Adelaide, South Australia
Adelaide’s leading commuter and urban bike specialist, Treadly Bike Store, is on the market, as founder and co-owner Sam Neeft looks to recharge his batteries and spend more time with his young family.
After more than a decade building the business into an integrated part of the city’s urban and adventure cycling community – including two very challenging years during the pandemic – Sam his wife Emily are ready for a sea change in regional South Australia.
Sam and Emily were early movers in the urban, commuter and cargo bike space when they established Treadly Bike Shop in Adelaide’s CBD 12 years ago.
Sam was studying a Masters in urban design and planning, and the couple had a strong interest in urban bikes and city commuting.
Specialist urban bike stores were starting to appear in Melbourne but there was nothing similar in Adelaide, so Sam and Emily decided to create one and embrace the opportunity to be their own bosses.
They set out with a focus on boutique products that were making a name for themselves overseas – such as Phil Wood, Chrome Industries and Tokyo Bike – as well as custom builds and restorations.
“Then it grew into something more along the lines of high-end custom builds for adventure bikes, touring and gravel,” Sam said.
“About six years ago, we started going more into the fatter tyre and off-road domain.”
Strong Community Connections
Their divergence into event organisers, including the Boucle de Burbs alleyways and backstreets tour and the Maker handmade bike show – held during the Tour Down Under – helped build a strong following among Adelaide’s urban cycling and touring fraternity.
Two years ago, Treadly Bike Store moved out of the city and into a 200m2 premises in the back streets of Norwood, in Adelaide’s inner eastern suburbs.
“We suddenly had much more space for displays, storage and a much larger workshop,” Sam said.
Their shop design played on its warehouse setting, to create a strong urban feel and encourage patrons to spend some time.
“We have integrated the workshop very much into the display space, so customers can have a coffee and chat to us while we’re working on their bikes. It’s become a meeting place for many of our regulars.”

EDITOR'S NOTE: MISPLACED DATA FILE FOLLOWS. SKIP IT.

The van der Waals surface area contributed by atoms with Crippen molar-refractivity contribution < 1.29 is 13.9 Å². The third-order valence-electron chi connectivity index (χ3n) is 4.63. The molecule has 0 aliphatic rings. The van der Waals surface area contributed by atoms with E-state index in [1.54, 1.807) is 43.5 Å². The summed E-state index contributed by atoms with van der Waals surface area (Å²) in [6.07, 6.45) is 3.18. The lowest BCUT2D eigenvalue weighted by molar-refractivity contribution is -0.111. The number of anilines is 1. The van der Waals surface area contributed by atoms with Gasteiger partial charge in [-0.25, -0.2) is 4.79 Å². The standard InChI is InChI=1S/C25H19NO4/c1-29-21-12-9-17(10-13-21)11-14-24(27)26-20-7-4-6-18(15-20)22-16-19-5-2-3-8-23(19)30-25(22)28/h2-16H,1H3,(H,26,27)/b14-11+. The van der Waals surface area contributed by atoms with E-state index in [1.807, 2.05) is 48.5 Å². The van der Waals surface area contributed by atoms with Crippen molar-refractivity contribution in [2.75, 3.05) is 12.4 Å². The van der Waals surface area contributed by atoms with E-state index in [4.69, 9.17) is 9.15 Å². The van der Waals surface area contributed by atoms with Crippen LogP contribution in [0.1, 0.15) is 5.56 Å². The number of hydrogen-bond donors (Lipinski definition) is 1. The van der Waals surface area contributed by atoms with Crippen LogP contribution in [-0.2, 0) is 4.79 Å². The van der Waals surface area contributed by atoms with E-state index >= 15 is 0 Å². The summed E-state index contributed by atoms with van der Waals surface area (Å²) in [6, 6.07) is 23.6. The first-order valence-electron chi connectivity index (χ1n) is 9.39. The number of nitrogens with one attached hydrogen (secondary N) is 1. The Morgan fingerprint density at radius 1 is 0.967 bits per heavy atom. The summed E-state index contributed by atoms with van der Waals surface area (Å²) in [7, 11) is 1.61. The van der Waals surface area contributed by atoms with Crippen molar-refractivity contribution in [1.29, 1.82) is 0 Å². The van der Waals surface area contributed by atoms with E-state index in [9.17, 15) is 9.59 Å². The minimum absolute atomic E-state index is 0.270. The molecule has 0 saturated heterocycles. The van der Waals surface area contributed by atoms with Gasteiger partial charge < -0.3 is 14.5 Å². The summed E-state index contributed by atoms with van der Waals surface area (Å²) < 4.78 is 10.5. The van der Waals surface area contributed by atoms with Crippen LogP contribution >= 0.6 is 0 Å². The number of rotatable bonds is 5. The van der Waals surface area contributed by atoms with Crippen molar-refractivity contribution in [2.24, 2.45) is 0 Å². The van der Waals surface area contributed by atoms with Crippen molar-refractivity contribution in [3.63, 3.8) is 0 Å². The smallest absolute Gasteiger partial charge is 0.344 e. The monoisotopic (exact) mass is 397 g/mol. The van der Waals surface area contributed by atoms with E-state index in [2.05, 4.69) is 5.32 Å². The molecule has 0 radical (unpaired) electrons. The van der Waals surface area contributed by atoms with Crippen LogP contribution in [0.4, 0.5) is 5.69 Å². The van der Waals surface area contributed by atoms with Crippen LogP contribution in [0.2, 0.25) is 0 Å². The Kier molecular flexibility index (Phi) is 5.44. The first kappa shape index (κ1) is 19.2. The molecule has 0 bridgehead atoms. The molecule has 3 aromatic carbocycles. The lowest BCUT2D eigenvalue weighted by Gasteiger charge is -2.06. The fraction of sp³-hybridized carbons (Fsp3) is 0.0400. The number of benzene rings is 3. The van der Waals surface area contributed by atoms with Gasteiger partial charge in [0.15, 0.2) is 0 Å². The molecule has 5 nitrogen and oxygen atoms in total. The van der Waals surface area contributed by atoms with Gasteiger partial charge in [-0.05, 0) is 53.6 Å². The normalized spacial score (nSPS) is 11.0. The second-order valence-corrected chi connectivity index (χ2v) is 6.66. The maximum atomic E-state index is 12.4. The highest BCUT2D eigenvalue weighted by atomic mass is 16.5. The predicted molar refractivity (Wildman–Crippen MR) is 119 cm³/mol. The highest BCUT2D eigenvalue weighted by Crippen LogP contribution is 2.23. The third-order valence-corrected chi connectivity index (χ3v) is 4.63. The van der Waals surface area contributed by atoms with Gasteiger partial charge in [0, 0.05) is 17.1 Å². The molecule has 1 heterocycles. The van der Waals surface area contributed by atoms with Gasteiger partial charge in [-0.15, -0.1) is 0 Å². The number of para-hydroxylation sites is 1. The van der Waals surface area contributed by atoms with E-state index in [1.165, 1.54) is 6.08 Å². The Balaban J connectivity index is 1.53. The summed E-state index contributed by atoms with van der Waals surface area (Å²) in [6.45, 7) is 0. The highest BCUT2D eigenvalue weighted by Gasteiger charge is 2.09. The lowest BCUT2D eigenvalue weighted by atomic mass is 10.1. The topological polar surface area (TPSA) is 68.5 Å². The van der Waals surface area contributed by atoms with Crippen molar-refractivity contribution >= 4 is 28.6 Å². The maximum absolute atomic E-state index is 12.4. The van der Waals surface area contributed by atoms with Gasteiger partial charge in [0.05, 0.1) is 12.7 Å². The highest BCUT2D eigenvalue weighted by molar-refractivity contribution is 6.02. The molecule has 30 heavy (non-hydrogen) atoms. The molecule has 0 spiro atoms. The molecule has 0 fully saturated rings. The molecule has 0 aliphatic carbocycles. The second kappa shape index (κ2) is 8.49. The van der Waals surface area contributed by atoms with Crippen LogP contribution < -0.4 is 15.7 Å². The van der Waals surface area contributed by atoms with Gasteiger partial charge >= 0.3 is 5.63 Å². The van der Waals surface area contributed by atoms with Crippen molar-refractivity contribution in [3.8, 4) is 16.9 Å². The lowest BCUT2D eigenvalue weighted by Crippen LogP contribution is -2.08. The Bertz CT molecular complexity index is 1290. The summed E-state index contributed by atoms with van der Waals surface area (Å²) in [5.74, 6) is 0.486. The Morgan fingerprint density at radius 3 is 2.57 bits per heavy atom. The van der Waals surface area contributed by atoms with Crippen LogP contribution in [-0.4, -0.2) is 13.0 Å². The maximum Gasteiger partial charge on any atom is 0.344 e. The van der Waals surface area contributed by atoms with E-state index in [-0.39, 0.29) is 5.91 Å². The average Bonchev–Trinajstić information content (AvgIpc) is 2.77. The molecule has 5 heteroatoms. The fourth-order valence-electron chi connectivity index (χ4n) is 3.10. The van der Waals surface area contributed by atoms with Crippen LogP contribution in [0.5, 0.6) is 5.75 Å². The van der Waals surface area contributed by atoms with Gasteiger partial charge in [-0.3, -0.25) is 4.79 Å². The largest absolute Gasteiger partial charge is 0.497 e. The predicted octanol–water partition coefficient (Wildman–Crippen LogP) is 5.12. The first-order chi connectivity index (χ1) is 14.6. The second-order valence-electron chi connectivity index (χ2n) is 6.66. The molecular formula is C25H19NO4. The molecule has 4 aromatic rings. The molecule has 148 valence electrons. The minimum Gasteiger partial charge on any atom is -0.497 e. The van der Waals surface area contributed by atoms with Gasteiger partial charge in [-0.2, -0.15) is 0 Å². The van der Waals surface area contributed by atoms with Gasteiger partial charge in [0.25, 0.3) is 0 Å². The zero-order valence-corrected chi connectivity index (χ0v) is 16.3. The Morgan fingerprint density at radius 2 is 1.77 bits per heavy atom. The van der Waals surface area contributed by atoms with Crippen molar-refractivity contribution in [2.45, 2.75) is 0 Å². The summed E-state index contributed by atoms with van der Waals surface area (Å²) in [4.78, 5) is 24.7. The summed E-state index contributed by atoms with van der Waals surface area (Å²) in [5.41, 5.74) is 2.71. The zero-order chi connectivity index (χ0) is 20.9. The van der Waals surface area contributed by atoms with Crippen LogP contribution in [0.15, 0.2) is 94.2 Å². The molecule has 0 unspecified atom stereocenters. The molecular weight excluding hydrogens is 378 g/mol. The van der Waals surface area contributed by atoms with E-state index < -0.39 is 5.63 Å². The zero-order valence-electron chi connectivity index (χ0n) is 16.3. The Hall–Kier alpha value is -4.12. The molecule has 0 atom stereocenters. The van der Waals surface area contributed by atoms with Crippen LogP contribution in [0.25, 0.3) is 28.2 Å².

There’s a library of cycling books in one corner, as well as a space with toys for kids.
“We open up the space for events and film nights for cycling titles. The store’s creative patrons include tourers who love to produce films of their adventures.
“The extra space has also meant we’ve been able to do more cargo bikes, which is something we’ve always wanted to do more.”
He said despite the challenges of COVID, the business continued its steady growth.
“We have a couple of ideas to keep that going and, with the investment of a little capital, would reap rewards in a couple of years’ time. But I have done that plenty of times to get it to this point and I’m not in the right mindset to do it again.
“We’re looking for a sea change and more balance between work and family life.
“We thought about moving the store to Victor Harbor but I’m ready to do something else.
“It’s still a small store, with mainly just Emily and me working here, along with a couple of casuals. But there’s a lot of potential for someone to come in with more vigour than I have at the moment and really take the store to the next level.
“There are brands in the store we have curated over the years that no one else in Adelaide has. We’re not doing any marketing at the moment, it’s all word of mouth. And if you were to put some work into those brands, you would see a lot more people coming through the door.”
Sam and Emily are noticing a lot more interest in cargo and e-cargo bikes, as well as Brompton folding bikes.
Tready is also stocking Surly, Bombtrack, Yuba, Beno cargo bikes, Kona, Salsa, Tokyo Bike, Breezer and Brooklyn Bike Co.
“The store is certainly suited to someone who likes to engage with customers, who really enjoys riding and wants to be part of the community,” he concluded.